Do you remember when I waded through botanical terminology to identify my wild rose? Well, I’ve been at it again. Earlier this week, a pretty lilac-blue flower along the side of the road caught my eye, and I wanted to know what it was.
It was pretty enough to be a garden plant, but I couldn’t remember which plant it reminded me of. A friend suggested it could be brown knapweed (Centaurea jacea). I searched on GoBotany, my favorite wild plant identification tool for northeast North America, and thought that might be it.
But wait a minute!
In the sidebar, it says that brown knapweed can be confused with short-fringed knapweed (Centaurea nigrescens) and black knapweed (Centaurea nigra). To tell them apart, you have to observe the appearance of the involucral bracts on the plant in question.
What the heck is an involucral bract?
Oh. my. word. Really?
Yes, really. The only way to tell them apart is by looking at those little scale-like things on the base of the flower.
How to distinguish between the three species
According to GoBotany, these are the distinguishing features of similar knapweed species found in New England:
Centaurea jacea – apical appendage of involucral bracts light brown to brown, those of the middle and outer series irregularly lacerate, those of the inner series often bifid
Centaurea nigrescens – apical appendage of involucral bracts brown to black, those of the middle and outer series regularly pectinate-fringed, usually none of them bifid
Centaurea nigra – apical appendage of involucral bracts longer than 2 mm, the larger ones mostly 4–6 mm long, with 7–15 fringe segments on each margin, and outer flowers of capitulum not enlarged
There, does that clear it up for you? No? Me, neither.
But it did make me realize I needed a magnifying glass to pay attention to these small differences. I don’t keep a magnifying glass at my desk, but we happen to have a pair of tweezers with a magnifying glass attached, and that was sufficient. I looked at the flower I had picked and noticed that the scales had really long–er, fringes–on them. Could those be the “apical appendages” that are “mostly 4-6mm long, with 7-15 fringe segments on each margin?” By jove, I think they are!
Even though I couldn’t get a ruler up against those fringes to measure them, there are two images that convinced me I had C. nigra. One was this image from Twitter:The other image was this photo from the Centaurea jacea page on GoBotany:
But wait a minute!
I contacted the photographer, Arieh Tal, for permission to use the photo here. He encouraged me to read his article on Understanding Knapweeds before posting mine. And when I did so, this sentence stood out:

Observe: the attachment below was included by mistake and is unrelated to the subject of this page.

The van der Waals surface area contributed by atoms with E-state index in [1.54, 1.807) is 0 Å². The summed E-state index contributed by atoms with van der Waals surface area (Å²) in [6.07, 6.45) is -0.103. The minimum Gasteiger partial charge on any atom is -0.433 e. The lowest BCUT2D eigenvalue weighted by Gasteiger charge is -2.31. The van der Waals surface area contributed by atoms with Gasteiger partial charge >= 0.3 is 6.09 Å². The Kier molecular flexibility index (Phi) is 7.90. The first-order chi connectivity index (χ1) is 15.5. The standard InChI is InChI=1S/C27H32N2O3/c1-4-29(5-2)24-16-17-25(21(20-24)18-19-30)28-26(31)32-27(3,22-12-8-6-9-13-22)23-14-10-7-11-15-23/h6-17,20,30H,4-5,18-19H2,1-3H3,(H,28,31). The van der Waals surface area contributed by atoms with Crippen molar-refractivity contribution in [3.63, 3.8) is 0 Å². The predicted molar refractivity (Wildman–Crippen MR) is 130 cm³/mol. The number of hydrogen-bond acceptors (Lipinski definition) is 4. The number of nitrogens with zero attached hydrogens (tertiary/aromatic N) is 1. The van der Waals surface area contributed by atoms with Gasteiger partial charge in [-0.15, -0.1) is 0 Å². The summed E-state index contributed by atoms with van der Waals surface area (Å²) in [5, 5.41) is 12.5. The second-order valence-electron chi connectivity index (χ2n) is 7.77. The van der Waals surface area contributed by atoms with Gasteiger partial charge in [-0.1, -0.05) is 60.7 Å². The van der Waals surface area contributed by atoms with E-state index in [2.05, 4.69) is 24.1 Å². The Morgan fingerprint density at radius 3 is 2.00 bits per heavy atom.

This species [black knapweed] never produces heads with enlarged ray-like, peripheral florets.
And my flower most certainly does have those peripheral florets. It’s what makes it look so pretty. Looking back at the GoBotany description of C. nigra, I’m pretty sure “outer flowers of capitulum not enlarged” means the same thing as no “enlarged ray-like, peripheral florets.” It just wasn’t in language I could understand.
After doing a little more research, I think it’s a hybrid called Centaurea x moncktonii, known as meadow knapweed, which can vary quite a bit in its appearance. At the Invasive Plant Atlas, I saw a picture of meadow knapweed that looks just like my plant:On the New York Invasive Species Information website, meadow knapweed is lumped together with black and brown knapweeds, and they are all rated as moderately invasive on Long Island but “not assessed” for the rest of New York state, so I guess it hasn’t raised too many alarm bells in my state. I couldn’t find any information on faunal associations in North America, but since it’s not native to this continent, there might not be any insects or other animals that eat it. So I guess I’ll just leave it be, and enjoy it for as long as it lasts.
Why go through all this trouble just to find out the botanical name of a plant? It’s pretty; isn’t that enough? Well, learning more about plants is what keeps gardening interesting for me, and I learned a lot about botanical terminology and the importance of checking all the details of a plant before deciding on its identification.
Also, I’ve encountered other invasive plants growing alongside the road in the past, so it was important to me to know how this plant behaved, and I couldn’t research its growing pattern until I knew what it was called. At my previous home, I saw wild parsnip take over miles of our country road in the space of a couple of years. If I had pulled out the first one I saw, that might not have happened. And, as it turns out, meadow knapweed is considered invasive in several western states. I will certainly keep an eye on it.
Oh–that garden flower it reminded me of? Centaurea montana, known as perennial bachelor’s buttons or mountain bluet. It’s an easy plant that is often passed from one gardener to another in these parts, common as dirt. Next year when it blooms, I’ll have to check out its involucral bracts.
Check out Arieh Tal’s botanical photo site!
He has some great information if you want to learn more about wild plants.
Articles about the Aster family (Knapweeds are in the Aster family)
The Knapweed article that rocked my world
A list of other wild plant identification sites
And lots of info on violets, too!
Posted for Wildflower Wednesday, created by Gail of Clay and Limestone, to share wildflowers/native plants no matter where you garden in the blogosphere. “It doesn’t matter if we sometimes show the same plants. How they grow and thrive in your garden is what matters most. It’s always the fourth Wednesday of the month!”